Gershwin’s Lullaby: A Tender and Enduring Harmony Exercise

The 21-year-old George Gershwin composed the Lullaby for String Quartet in 1919 as a harmony exercise for his teacher, Edward Kilenyi. The effortless melody was so remarkable that it circulated among Gershwin’s friends and was performed frequently at gatherings. Gershwin later reused the melody in his 1922 one-act “jazz opera,” Blue Monday, for the aria, “Has one of you seen my Joe?”

Lullaby begins with the ethereal tones of the first violin’s harmonics. The violin introduces a gentle, rocking rhythm which is picked up by the cello. A tender, velvety blanket of sound emerges from the muted stings. Dreamy and plaintive, Gershwin’s Lullaby is filled with echoes of the blues and the impressionistic harmonies of Claude Debussy. 

This performance features Leonard Slatkin and the string section of the Detroit Symphony Orchestra:

About Timothy Judd

A native of Upstate New York, Timothy Judd has been a member of the Richmond Symphony violin section since 2001. He is a graduate of the Eastman School of Music where he earned the degrees Bachelor of Music and Master of Music, studying with world renowned Ukrainian-American violinist Oleh Krysa.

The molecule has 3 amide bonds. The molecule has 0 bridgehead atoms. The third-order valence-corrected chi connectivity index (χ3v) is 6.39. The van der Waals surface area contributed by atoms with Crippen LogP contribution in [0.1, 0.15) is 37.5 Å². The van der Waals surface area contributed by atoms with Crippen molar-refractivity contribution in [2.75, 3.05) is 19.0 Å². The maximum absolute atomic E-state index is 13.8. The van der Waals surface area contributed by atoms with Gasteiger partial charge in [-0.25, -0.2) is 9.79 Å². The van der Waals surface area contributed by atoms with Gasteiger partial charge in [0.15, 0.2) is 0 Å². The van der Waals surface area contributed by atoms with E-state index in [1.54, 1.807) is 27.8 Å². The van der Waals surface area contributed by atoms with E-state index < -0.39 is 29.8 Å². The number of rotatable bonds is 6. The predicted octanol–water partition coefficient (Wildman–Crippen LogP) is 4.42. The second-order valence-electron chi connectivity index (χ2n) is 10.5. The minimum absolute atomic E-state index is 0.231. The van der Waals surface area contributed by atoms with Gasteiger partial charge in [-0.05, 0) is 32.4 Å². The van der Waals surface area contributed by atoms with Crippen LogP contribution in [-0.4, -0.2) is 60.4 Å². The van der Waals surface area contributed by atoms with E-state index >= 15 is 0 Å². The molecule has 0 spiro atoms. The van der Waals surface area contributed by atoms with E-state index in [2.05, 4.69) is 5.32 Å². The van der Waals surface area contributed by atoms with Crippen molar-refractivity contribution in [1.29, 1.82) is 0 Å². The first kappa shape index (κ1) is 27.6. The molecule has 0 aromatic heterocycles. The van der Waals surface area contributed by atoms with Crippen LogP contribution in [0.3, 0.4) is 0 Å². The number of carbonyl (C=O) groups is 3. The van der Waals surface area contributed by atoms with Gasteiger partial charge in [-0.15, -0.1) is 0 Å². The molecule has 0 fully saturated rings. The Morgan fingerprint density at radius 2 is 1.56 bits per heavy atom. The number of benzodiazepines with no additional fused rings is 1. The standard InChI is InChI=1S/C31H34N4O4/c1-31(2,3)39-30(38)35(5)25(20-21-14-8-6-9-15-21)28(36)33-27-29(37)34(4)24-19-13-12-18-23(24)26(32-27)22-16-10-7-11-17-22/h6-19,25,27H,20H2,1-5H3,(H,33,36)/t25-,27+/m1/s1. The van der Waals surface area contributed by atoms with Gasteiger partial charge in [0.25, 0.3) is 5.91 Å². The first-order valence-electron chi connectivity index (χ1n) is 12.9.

The son of public school music educators, Timothy Judd began violin lessons at the age of four through Eastman’s Community Education Division. He was a student of Anastasia Jempelis, one of the earliest champions of the Suzuki method in the United States.

A passionate teacher, Mr. Judd has maintained a private violin studio in the Richmond area since 2002 and has been active coaching chamber music and numerous youth orchestra sectionals.

In his free time, Timothy Judd enjoys working out with Richmond’s popular SEAL Team Physical Training program.

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